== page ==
• June 9, 2013 11:20 am

      Thanks Lynn- it’s true, I occasionally see a Sycamore in a yard, if it’s a big yard that’s less of an issue but this tree is definitely not a small yard tree!

  8. June 9, 2013 3:37 pm

    They are beautiful trees, standing out from, and above the “crowd.” Interesting about the hollowed-out trunks providing room to get inside. Those cavity-nesting birds would love this.

    • June 9, 2013 4:24 pm

      Very true, Patti- I read somewhere that Chimney Swifts would roost and nest in hollow Sycamores before humans started building all of our chimneys which they now prefer.

  9. June 10, 2013 12:30 am

    Very interesting and informative. This one doesn’t grow this far west, so I’ve never seen it.

    • June 10, 2013 1:49 am

      They’re magnificent trees Montucky- though you certainly have many of those types in Montana too!

  10. June 10, 2013 4:23 am

    Thanks for the interesting history and info. I had no idea they dated back to the dinosaurs. I didn’t know they could grow so huge. I think it’s because the only I’ve been around were growing on a small rocky peninsula and haven’t grow very large.
    I would like to see a huge one with the hallows big enough to stand in. I wonder if the ones folks may have lived in, if even for a short time, may have been what inspired a few of the stories of nature folks or magical beings.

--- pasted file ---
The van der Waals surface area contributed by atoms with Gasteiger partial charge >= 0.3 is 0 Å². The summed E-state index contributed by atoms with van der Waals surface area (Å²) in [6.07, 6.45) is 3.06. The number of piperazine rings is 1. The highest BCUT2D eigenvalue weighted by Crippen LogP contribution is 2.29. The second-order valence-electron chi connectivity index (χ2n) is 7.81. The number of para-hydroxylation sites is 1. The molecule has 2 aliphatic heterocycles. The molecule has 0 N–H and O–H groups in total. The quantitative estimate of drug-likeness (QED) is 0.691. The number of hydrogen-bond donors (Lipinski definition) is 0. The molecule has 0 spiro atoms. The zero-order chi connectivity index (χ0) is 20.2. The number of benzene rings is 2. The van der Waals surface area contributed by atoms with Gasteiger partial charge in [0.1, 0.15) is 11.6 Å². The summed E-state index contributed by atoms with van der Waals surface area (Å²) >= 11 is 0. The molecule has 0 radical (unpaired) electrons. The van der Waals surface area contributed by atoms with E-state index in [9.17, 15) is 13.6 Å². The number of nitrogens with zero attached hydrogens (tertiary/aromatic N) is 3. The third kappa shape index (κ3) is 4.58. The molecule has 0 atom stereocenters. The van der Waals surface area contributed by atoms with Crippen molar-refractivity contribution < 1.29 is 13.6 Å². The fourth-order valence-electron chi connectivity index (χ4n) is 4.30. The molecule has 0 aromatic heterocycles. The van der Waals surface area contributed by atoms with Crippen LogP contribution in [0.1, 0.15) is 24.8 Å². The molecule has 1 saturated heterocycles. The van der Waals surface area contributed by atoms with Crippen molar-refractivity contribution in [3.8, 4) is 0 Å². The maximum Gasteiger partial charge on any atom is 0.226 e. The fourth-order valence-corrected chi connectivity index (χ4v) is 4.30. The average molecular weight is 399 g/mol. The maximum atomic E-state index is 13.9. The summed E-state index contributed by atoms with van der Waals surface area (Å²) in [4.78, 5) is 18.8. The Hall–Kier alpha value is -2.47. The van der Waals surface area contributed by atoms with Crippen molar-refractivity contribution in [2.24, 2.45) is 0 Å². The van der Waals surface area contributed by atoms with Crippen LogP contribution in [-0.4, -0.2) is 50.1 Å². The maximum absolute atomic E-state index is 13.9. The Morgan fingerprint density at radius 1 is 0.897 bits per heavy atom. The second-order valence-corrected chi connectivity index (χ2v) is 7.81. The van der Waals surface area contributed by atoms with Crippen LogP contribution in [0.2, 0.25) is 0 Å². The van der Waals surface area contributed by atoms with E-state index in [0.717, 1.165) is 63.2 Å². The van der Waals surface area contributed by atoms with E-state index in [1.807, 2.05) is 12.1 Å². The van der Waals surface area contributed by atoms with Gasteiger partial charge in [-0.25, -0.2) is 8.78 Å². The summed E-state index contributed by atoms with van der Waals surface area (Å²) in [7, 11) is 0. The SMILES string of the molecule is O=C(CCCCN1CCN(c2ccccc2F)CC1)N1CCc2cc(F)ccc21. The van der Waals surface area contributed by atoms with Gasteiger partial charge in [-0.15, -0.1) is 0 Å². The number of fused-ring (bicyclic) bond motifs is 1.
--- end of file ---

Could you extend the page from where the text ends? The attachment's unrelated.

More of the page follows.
• June 10, 2013 11:43 am

      Those ‘tree houses’ fascinate me, E.C.- I can see how one big enough to set up house in would be attractive to pioneers 🙂

  11. June 10, 2013 7:46 pm

    I love sycamores too. Your post reminded me to go and visit a couple near here. I’ve noticed their bark peels more on the side towards the sun-the shaded side hardly peels at all. I’ve never seen a hollow one, but I’d like to.

    • June 10, 2013 8:08 pm

      That’s interesting, Gardener- I’ll have to check out the bark this summer. There’s some centuries-old Sycamores along Ohio river valleys, the hollow ones are really cool!

  12. June 11, 2013 5:16 am

    Very interesting – what a wonderful tree, and lovely photos! I love the buttonballs and the flaking bark. It does make an impressive sight with its pale branches.

  13. June 13, 2013 11:02 pm

    Hi Seasons, Well, guess what tree is smack dab in the middle of my rather small back yard here in FL? Yes, it is a very huge Sycamore. Have a wonderful Friday tomorrow!

  14. July 6, 2013 12:50 pm

    One of our favorite trees. Beautiful all year round!

  15. July 28, 2013 8:15 pm

    I found your blog because I was looking up to see why our sycamore has just recently left a wheelbarrow load of bark on the ground. What an informative article. Yes, it’s a messy tree, and it is really too close to our house, but it is massive and beautiful. I can only get my arms halfway around it. My granddaughter informed me that the buttonballs are also called monkey balls.
    Anyway, I love your nature photography. You have a new follower.